© June 17, 2018 | Schulter Etyang
On Father’s Day, many of us will wake up with a feeling of angst. It is supposed to be a day when we are celebrated but to most of us, it’s a day burdened with regrets because everything will be geared towards reminding us of our failures.
Worse, the day is on a Sunday. We will feel “obligated” to accompany our spouses and kids to a religious service. At the religious service, the speaker will talk about how true manhood looks like, how our religious founder exhibited those qualities, and that we now have to live up to his standard.
This kind of teaching will amp up the angst we woke up with. We will feel so bad that we might respond to the preacher’s call for repentance, hoping that, that act will save us from ourselves, hoping that our spouses will notice the good act and praise us for it, hoping that our kids will notice the remorse and forgive us.
After the service, we will be “obligated” to take the family out for lunch or we will attend an occasion with our name on it. Then our families will hesitantly say a few words about how good we are, and then quickly eat the food we bought or were meant for our celebration. Most of us will get a necktie as a present.
Now, compare Father’s Day to Mother’s Day. Mother’s Day is usually full of activities that put the mother at the center. We celebrate the woman. The religious leader at the service will give a talk on the achievements of women. I even wrote a post about how mothers point us to Jesus (read my post here)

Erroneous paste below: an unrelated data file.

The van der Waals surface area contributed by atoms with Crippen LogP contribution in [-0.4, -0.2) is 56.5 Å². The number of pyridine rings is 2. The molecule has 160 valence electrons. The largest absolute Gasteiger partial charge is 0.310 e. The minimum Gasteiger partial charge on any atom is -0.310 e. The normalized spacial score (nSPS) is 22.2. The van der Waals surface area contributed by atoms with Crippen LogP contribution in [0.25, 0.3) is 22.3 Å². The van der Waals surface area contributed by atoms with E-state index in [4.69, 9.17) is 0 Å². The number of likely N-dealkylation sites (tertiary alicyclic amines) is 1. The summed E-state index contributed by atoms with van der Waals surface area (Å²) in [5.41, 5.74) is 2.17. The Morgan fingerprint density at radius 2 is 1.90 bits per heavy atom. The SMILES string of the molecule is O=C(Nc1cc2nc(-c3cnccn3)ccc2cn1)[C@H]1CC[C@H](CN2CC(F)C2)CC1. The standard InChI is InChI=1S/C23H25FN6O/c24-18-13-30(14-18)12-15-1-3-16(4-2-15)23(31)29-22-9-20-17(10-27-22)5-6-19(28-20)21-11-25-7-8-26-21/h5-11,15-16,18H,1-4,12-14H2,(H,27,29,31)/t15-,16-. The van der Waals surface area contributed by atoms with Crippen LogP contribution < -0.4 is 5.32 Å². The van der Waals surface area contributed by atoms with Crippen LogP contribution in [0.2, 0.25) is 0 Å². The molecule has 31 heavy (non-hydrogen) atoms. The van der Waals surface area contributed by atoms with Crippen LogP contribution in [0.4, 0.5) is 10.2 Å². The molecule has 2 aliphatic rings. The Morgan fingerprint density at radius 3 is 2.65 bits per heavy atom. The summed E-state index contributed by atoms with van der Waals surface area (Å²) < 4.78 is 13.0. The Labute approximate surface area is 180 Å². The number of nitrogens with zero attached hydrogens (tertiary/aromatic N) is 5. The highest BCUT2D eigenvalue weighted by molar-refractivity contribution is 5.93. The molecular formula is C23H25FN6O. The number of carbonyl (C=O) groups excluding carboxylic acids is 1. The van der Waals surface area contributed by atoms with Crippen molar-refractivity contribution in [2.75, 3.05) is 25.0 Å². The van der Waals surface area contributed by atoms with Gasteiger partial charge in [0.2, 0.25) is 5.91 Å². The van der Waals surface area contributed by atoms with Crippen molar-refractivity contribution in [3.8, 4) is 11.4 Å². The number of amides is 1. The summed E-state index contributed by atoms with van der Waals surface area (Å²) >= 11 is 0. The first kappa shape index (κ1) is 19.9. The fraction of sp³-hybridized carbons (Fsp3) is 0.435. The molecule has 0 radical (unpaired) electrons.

On Father’s Day, men are castigated. And rightly so. We fail because we were failed by our fathers, who were failed by their fathers, and who were failed by the original earthly father, Adam. And we live in this perpetual cycle of failure, even when we do our best, our best is never good enough. So, I will tell you Father’s Day is not a very good day for men. Few men can say for sure that they look forward to Father’s Day.
The Heavenly Father
The concept of the father is introduced in the New Testament with Jesus. Jesus called his God, father. It is worth noting that religious Jews never refer to God as father. They cannot even mention his name. His name is spelt YHWH. It is sacred. They know their God as master, creator, judge, defender, protector, etc., but not as the father.
Jesus’ relationship with his father was not based on rules and responsibilities but out of pure love. But the tide turned when he was on the cross. His father turned his face away from him. He lost his father’s love. He was abandoned at his most vulnerable point. Why? His father abandoned him for us. This, I think, is what men should hear countless times and especially on Father’s Day.
Jesus was abandoned by his father, yet he was perfect. He had no sin. But he bore our sins and failures on the cross and was forsaken by his father so that when you sin and fail (and you will sin and fail), God would never ever forsake you.
Men who are under grace are honoured failures, Tim Keller says. They can fail and still be honourable. For though the righteous man falls seven times, they rise again, Solomon once said.
So my man, dad, brother, uncle, nephew, and big bro, Father’s Day points you to the ultimate father, the Heavenly Father. He became Father to you because he turned his face away from his only son so that he would never ever turn his face away from you, in spite of who you are and your failures.
Happy Father’s Day to all men.
That’s what grace looks like